The Chaplaincy team at Launceston General Hospital have launched the LGH Chaplaincy Channel – a dedicated channel aired 24 hours a day on televisions in patient rooms.
The project, spearheaded by LGH Chaplaincy Coordinator Jason Summers, makes meaningful content accessible to all patients at the hospital, free of charge.
“St Paul’s Chapel is a beautiful, reflective space for patients, families, visitors and staff to come and seek solace and comfort during their stress and suffering,” says Mr Summers.
“Anyone is welcome in the chapel at any time, and our chaplains are always available to visit patients at their bedside, but we had a vision to broaden our ministry to make it even easier for patients to receive support and comfort, at any time of day.”
The programming includes classic and modern music, videos of Tasmanian and Australian landscapes, spiritual poetry, reflections on suffering and hope, and readings from the Psalms. Every Sunday at 3pm the channel will show a livestream of the service in St Paul’s Chapel.
“We have thought hard about how to help patients watching the Sunday service feel as though they are participating in the service, rather than just watching on. For example, if we know that a particular patient will be tuning in, we will arrange for them to have a song sheet to help them join in with the singing, and we can arrange for bedside Communion to happen concurrently with those taking Communion in the Chapel,” says Mr Summers.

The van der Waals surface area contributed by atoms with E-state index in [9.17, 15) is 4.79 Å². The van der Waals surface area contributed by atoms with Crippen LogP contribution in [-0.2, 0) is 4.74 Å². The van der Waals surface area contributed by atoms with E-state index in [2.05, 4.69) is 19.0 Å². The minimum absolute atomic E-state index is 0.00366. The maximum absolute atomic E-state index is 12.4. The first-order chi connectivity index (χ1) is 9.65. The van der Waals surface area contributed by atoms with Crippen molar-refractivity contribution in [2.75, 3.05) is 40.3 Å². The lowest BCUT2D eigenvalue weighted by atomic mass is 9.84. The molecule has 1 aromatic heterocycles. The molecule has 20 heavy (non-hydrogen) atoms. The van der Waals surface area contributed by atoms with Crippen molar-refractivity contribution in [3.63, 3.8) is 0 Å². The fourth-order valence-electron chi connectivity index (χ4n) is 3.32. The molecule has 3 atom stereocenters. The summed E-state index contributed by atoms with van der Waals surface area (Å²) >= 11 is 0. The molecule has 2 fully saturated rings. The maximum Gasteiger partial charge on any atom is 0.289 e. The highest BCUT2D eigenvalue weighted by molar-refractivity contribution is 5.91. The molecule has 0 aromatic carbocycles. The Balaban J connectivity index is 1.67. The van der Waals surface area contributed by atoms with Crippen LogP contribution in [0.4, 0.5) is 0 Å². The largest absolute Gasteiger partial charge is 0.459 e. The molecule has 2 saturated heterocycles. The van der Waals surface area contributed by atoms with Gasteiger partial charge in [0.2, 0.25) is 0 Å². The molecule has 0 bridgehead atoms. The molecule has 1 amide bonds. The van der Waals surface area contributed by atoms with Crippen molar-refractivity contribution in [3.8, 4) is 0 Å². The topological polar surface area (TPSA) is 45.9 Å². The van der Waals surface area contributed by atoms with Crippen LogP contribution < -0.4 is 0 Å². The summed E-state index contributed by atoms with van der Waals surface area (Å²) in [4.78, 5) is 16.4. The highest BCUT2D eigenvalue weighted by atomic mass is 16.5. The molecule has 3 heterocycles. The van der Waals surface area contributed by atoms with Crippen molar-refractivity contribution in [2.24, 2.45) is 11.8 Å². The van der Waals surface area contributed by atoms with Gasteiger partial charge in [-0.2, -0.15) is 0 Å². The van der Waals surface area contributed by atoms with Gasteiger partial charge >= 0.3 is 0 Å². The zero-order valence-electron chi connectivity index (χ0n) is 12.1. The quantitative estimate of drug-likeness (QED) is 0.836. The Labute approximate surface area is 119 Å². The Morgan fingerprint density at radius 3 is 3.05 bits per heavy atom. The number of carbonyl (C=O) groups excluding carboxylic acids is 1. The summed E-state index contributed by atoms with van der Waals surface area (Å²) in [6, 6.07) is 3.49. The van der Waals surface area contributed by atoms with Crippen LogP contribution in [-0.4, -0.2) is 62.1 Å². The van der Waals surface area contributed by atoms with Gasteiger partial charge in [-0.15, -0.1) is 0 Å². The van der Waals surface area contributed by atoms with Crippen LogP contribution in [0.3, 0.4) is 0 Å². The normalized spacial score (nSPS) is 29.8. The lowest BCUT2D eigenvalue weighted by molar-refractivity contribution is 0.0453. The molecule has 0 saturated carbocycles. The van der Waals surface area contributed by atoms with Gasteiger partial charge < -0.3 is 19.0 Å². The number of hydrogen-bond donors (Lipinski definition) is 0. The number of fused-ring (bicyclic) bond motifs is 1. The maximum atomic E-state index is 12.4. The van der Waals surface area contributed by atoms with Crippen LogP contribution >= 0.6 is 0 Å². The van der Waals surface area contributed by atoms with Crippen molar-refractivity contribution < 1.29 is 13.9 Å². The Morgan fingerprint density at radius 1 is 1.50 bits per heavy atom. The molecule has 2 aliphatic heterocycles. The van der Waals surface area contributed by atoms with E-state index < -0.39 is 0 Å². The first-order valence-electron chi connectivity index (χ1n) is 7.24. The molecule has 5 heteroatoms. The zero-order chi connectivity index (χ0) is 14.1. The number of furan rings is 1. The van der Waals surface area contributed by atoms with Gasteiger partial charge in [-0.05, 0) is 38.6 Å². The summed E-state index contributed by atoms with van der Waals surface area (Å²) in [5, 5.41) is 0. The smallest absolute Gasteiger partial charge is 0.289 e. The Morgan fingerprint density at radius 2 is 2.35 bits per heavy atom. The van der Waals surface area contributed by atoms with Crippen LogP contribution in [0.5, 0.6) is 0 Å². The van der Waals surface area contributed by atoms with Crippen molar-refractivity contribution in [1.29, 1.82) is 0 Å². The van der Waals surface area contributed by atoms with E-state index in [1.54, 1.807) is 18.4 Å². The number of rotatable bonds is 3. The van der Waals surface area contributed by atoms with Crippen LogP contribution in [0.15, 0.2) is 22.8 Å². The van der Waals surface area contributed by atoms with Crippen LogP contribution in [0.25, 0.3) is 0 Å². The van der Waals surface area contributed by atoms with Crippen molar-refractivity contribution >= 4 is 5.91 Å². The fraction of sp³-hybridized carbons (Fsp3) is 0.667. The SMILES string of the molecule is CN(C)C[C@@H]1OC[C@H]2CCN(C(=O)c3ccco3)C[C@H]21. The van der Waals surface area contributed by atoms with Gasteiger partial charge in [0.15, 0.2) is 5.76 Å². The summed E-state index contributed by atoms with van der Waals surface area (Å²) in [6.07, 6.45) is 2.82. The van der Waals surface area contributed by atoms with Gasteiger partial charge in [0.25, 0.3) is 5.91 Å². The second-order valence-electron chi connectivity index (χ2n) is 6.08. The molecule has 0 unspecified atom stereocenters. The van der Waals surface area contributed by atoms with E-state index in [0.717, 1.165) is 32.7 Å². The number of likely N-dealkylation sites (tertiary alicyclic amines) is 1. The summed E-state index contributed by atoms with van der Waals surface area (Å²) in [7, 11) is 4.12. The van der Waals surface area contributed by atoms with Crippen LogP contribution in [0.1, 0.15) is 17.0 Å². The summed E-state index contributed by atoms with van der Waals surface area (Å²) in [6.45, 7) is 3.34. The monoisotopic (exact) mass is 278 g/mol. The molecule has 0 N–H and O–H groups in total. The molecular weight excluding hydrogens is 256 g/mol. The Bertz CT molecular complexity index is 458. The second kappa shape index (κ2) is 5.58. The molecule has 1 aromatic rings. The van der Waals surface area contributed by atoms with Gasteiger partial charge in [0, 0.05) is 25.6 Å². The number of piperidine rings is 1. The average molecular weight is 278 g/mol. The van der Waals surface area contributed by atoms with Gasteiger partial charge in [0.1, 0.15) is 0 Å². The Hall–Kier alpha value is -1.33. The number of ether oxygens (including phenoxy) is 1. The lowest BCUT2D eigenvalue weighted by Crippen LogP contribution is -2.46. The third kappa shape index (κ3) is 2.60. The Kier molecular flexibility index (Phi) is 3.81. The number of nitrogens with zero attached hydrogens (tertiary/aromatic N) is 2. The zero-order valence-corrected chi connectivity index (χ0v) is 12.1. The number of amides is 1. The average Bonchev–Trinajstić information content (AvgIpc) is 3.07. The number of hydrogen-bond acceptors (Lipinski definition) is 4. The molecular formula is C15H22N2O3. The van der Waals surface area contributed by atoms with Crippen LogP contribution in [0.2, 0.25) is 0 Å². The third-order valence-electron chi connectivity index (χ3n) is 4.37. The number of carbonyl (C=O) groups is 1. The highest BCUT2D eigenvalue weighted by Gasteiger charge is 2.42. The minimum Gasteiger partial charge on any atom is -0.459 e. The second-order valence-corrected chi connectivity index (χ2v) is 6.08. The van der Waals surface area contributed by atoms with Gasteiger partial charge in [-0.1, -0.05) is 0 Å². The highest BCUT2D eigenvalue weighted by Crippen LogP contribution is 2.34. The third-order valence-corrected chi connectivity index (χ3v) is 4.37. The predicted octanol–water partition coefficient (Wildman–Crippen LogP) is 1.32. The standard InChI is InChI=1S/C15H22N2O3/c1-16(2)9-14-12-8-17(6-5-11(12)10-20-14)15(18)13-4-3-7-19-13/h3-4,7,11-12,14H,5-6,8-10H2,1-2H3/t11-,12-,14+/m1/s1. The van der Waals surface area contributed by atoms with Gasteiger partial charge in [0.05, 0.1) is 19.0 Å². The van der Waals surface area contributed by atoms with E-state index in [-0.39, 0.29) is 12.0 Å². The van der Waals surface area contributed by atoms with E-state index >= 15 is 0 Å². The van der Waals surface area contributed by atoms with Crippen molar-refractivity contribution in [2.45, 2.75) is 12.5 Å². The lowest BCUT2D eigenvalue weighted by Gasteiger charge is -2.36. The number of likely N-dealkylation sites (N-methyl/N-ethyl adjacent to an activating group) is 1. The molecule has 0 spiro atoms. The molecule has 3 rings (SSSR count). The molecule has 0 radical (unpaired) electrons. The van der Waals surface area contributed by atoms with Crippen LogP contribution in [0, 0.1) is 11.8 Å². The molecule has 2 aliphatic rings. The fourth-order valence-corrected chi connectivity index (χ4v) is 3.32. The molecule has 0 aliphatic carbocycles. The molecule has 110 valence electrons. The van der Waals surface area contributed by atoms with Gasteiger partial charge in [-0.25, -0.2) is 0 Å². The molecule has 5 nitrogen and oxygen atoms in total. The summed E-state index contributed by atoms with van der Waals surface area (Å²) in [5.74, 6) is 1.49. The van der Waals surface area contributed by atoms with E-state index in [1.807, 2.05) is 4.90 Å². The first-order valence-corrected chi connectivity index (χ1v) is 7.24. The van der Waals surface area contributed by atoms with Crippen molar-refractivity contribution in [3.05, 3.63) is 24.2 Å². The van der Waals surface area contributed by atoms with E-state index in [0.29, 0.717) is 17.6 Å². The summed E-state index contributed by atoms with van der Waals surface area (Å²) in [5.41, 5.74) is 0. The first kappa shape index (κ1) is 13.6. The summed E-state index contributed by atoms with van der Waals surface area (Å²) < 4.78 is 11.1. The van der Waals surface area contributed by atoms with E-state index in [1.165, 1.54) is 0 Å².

The Chaplaincy Channel is officially launched on Friday 11 June. The programming currently runs on a three-hour loop, but Mr Summers has a plan to slowly increase the content so that eventually there will be seven full days’ worth of content that can be run on a one-week loop.
“Our hospital chaplains are such an integral part of the social fabric of our cities and towns. They embody the compassion and care of Jesus as they sit with, listen to, care for and pray with patients in their various contexts. It is our prayer that the Chaplaincy Channel will see this compassion and care shared with even more Tasmanians,” says the Rt Revd Dr Richard Condie, Bishop of Tasmania.
St Paul’s Chapel inside Launceston General Hospital was constructed in 1981, on the exact site of the old St Paul’s Church, which was acquired and demolished as part of the hospital’s expansion. The congregation of St Paul’s continued meeting in the hospital chapel, but in August 2020, they decided to reshape the service to be more accessible to patients, families and staff of the hospital.
For further information contact:
Tess Delbridge | +61 3 6220 2015
Published: 11 June 2021